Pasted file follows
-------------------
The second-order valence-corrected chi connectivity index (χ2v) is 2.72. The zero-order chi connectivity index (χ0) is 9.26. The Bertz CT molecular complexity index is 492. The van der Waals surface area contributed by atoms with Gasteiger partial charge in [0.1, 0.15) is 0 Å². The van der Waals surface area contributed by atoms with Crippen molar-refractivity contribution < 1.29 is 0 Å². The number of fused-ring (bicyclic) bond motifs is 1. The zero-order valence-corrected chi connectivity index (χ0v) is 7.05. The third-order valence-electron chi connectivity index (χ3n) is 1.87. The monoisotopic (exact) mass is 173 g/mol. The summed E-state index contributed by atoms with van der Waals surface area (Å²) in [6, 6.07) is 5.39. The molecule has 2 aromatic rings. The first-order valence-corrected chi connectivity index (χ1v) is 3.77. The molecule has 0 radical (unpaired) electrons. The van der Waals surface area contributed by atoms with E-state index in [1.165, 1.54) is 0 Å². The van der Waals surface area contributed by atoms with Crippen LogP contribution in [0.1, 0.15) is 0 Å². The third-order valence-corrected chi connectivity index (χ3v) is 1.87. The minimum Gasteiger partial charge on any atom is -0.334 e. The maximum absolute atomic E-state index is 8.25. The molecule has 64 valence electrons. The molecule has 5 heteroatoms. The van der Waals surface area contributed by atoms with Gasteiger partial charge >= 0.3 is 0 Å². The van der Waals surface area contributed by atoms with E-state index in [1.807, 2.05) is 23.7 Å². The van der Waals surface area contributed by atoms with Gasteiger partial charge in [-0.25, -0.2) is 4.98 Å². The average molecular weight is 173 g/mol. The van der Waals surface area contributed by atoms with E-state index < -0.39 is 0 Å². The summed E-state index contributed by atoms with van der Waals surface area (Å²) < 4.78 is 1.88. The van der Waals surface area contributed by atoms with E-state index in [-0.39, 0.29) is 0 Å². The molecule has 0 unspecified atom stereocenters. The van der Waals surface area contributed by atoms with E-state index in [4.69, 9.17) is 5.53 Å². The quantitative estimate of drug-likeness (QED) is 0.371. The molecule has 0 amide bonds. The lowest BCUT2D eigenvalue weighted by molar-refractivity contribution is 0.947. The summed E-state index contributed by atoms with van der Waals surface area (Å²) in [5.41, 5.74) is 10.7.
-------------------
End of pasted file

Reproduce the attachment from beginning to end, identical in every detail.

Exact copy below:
The second-order valence-corrected chi connectivity index (χ2v) is 2.72. The zero-order chi connectivity index (χ0) is 9.26. The Bertz CT molecular complexity index is 492. The van der Waals surface area contributed by atoms with Gasteiger partial charge in [0.1, 0.15) is 0 Å². The van der Waals surface area contributed by atoms with Crippen molar-refractivity contribution < 1.29 is 0 Å². The number of fused-ring (bicyclic) bond motifs is 1. The zero-order valence-corrected chi connectivity index (χ0v) is 7.05. The third-order valence-electron chi connectivity index (χ3n) is 1.87. The monoisotopic (exact) mass is 173 g/mol. The summed E-state index contributed by atoms with van der Waals surface area (Å²) in [6, 6.07) is 5.39. The molecule has 2 aromatic rings. The first-order valence-corrected chi connectivity index (χ1v) is 3.77. The molecule has 0 radical (unpaired) electrons. The van der Waals surface area contributed by atoms with E-state index in [1.165, 1.54) is 0 Å². The van der Waals surface area contributed by atoms with Crippen LogP contribution in [0.1, 0.15) is 0 Å². The third-order valence-corrected chi connectivity index (χ3v) is 1.87. The minimum Gasteiger partial charge on any atom is -0.334 e. The maximum absolute atomic E-state index is 8.25. The molecule has 64 valence electrons. The molecule has 5 heteroatoms. The van der Waals surface area contributed by atoms with Gasteiger partial charge >= 0.3 is 0 Å². The van der Waals surface area contributed by atoms with E-state index in [1.807, 2.05) is 23.7 Å². The van der Waals surface area contributed by atoms with Gasteiger partial charge in [-0.25, -0.2) is 4.98 Å². The average molecular weight is 173 g/mol. The van der Waals surface area contributed by atoms with E-state index < -0.39 is 0 Å². The summed E-state index contributed by atoms with van der Waals surface area (Å²) < 4.78 is 1.88. The van der Waals surface area contributed by atoms with E-state index in [-0.39, 0.29) is 0 Å². The molecule has 0 unspecified atom stereocenters. The van der Waals surface area contributed by atoms with E-state index in [4.69, 9.17) is 5.53 Å². The quantitative estimate of drug-likeness (QED) is 0.371. The molecule has 0 amide bonds. The lowest BCUT2D eigenvalue weighted by molar-refractivity contribution is 0.947. The summed E-state index contributed by atoms with van der Waals surface area (Å²) in [5.41, 5.74) is 10.7.